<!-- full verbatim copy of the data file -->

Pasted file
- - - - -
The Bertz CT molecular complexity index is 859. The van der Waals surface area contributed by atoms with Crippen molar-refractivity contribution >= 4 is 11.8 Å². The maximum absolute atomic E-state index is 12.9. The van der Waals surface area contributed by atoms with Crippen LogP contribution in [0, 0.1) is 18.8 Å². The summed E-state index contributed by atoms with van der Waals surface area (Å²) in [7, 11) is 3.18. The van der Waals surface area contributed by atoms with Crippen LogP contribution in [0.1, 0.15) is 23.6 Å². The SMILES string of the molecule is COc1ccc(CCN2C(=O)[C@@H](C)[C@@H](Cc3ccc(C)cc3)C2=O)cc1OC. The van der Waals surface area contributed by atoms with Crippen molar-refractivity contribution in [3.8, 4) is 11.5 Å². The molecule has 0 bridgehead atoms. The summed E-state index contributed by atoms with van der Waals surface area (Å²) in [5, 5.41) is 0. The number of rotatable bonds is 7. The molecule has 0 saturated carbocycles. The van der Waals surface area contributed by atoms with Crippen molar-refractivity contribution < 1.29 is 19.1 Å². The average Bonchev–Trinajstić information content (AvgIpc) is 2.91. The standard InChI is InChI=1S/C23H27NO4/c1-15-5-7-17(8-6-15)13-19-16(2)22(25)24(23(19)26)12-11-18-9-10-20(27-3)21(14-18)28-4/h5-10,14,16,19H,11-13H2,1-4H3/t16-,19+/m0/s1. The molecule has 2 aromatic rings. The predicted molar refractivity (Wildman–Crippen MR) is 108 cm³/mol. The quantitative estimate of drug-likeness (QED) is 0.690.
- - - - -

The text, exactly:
The Bertz CT molecular complexity index is 859. The van der Waals surface area contributed by atoms with Crippen molar-refractivity contribution >= 4 is 11.8 Å². The maximum absolute atomic E-state index is 12.9. The van der Waals surface area contributed by atoms with Crippen LogP contribution in [0, 0.1) is 18.8 Å². The summed E-state index contributed by atoms with van der Waals surface area (Å²) in [7, 11) is 3.18. The van der Waals surface area contributed by atoms with Crippen LogP contribution in [0.1, 0.15) is 23.6 Å². The SMILES string of the molecule is COc1ccc(CCN2C(=O)[C@@H](C)[C@@H](Cc3ccc(C)cc3)C2=O)cc1OC. The van der Waals surface area contributed by atoms with Crippen molar-refractivity contribution in [3.8, 4) is 11.5 Å². The molecule has 0 bridgehead atoms. The summed E-state index contributed by atoms with van der Waals surface area (Å²) in [5, 5.41) is 0. The number of rotatable bonds is 7. The molecule has 0 saturated carbocycles. The van der Waals surface area contributed by atoms with Crippen molar-refractivity contribution < 1.29 is 19.1 Å². The average Bonchev–Trinajstić information content (AvgIpc) is 2.91. The standard InChI is InChI=1S/C23H27NO4/c1-15-5-7-17(8-6-15)13-19-16(2)22(25)24(23(19)26)12-11-18-9-10-20(27-3)21(14-18)28-4/h5-10,14,16,19H,11-13H2,1-4H3/t16-,19+/m0/s1. The molecule has 2 aromatic rings. The predicted molar refractivity (Wildman–Crippen MR) is 108 cm³/mol. The quantitative estimate of drug-likeness (QED) is 0.690.